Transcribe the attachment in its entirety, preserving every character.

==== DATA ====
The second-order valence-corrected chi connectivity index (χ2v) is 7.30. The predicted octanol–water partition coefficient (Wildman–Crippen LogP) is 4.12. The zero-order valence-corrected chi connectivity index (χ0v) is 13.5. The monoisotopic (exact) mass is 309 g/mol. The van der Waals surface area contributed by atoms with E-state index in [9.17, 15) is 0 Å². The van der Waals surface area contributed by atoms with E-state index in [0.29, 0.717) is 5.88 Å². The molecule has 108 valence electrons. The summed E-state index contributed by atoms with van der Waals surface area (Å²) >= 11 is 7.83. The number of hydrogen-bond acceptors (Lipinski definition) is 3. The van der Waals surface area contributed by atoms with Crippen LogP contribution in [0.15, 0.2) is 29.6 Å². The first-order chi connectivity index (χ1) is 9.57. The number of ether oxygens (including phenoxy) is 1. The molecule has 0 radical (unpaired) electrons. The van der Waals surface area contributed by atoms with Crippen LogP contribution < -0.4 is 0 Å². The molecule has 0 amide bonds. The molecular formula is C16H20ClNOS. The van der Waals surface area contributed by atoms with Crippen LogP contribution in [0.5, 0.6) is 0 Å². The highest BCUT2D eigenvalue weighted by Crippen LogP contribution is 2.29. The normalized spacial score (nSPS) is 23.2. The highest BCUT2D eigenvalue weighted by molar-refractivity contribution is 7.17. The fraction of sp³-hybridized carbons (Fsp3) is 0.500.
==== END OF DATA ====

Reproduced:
The second-order valence-corrected chi connectivity index (χ2v) is 7.30. The predicted octanol–water partition coefficient (Wildman–Crippen LogP) is 4.12. The zero-order valence-corrected chi connectivity index (χ0v) is 13.5. The monoisotopic (exact) mass is 309 g/mol. The van der Waals surface area contributed by atoms with E-state index in [9.17, 15) is 0 Å². The van der Waals surface area contributed by atoms with E-state index in [0.29, 0.717) is 5.88 Å². The molecule has 108 valence electrons. The summed E-state index contributed by atoms with van der Waals surface area (Å²) >= 11 is 7.83. The number of hydrogen-bond acceptors (Lipinski definition) is 3. The van der Waals surface area contributed by atoms with Crippen LogP contribution in [0.15, 0.2) is 29.6 Å². The first-order chi connectivity index (χ1) is 9.57. The number of ether oxygens (including phenoxy) is 1. The molecule has 0 radical (unpaired) electrons. The van der Waals surface area contributed by atoms with Crippen LogP contribution < -0.4 is 0 Å². The molecule has 0 amide bonds. The molecular formula is C16H20ClNOS. The van der Waals surface area contributed by atoms with Crippen LogP contribution in [0.5, 0.6) is 0 Å². The highest BCUT2D eigenvalue weighted by Crippen LogP contribution is 2.29. The normalized spacial score (nSPS) is 23.2. The highest BCUT2D eigenvalue weighted by molar-refractivity contribution is 7.17. The fraction of sp³-hybridized carbons (Fsp3) is 0.500.